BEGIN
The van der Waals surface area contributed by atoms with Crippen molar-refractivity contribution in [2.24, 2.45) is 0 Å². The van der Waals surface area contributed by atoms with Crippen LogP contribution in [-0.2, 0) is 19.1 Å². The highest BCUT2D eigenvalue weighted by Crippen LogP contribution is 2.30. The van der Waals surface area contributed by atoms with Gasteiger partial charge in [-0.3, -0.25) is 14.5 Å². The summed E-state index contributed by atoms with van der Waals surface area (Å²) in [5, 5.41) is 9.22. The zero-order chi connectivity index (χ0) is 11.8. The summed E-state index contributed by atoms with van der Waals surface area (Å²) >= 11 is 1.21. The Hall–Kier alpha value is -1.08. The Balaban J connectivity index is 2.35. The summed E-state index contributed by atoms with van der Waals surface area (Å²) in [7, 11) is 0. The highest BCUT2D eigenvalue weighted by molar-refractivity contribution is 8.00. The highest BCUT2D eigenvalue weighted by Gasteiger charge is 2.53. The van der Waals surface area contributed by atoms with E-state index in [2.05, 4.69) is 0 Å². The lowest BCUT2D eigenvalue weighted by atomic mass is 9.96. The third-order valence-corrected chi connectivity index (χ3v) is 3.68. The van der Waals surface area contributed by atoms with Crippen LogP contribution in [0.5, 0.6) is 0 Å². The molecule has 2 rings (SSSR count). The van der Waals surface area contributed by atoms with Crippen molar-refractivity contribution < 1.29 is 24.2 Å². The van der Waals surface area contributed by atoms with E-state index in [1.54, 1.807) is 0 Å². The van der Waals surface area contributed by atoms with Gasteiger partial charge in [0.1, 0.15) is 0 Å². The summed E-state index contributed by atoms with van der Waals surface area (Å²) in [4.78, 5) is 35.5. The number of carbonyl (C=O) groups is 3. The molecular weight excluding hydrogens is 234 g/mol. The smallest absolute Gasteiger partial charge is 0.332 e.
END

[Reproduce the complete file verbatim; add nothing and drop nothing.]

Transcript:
The van der Waals surface area contributed by atoms with Crippen molar-refractivity contribution in [2.24, 2.45) is 0 Å². The van der Waals surface area contributed by atoms with Crippen LogP contribution in [-0.2, 0) is 19.1 Å². The highest BCUT2D eigenvalue weighted by Crippen LogP contribution is 2.30. The van der Waals surface area contributed by atoms with Gasteiger partial charge in [-0.3, -0.25) is 14.5 Å². The summed E-state index contributed by atoms with van der Waals surface area (Å²) in [5, 5.41) is 9.22. The zero-order chi connectivity index (χ0) is 11.8. The summed E-state index contributed by atoms with van der Waals surface area (Å²) >= 11 is 1.21. The Hall–Kier alpha value is -1.08. The Balaban J connectivity index is 2.35. The summed E-state index contributed by atoms with van der Waals surface area (Å²) in [7, 11) is 0. The highest BCUT2D eigenvalue weighted by molar-refractivity contribution is 8.00. The highest BCUT2D eigenvalue weighted by Gasteiger charge is 2.53. The van der Waals surface area contributed by atoms with E-state index in [2.05, 4.69) is 0 Å². The lowest BCUT2D eigenvalue weighted by atomic mass is 9.96. The third-order valence-corrected chi connectivity index (χ3v) is 3.68. The van der Waals surface area contributed by atoms with Crippen LogP contribution in [0.5, 0.6) is 0 Å². The molecule has 2 rings (SSSR count). The van der Waals surface area contributed by atoms with Crippen molar-refractivity contribution < 1.29 is 24.2 Å². The van der Waals surface area contributed by atoms with E-state index in [1.54, 1.807) is 0 Å². The van der Waals surface area contributed by atoms with Gasteiger partial charge in [0.1, 0.15) is 0 Å². The summed E-state index contributed by atoms with van der Waals surface area (Å²) in [4.78, 5) is 35.5. The number of carbonyl (C=O) groups is 3. The molecular weight excluding hydrogens is 234 g/mol. The smallest absolute Gasteiger partial charge is 0.332 e.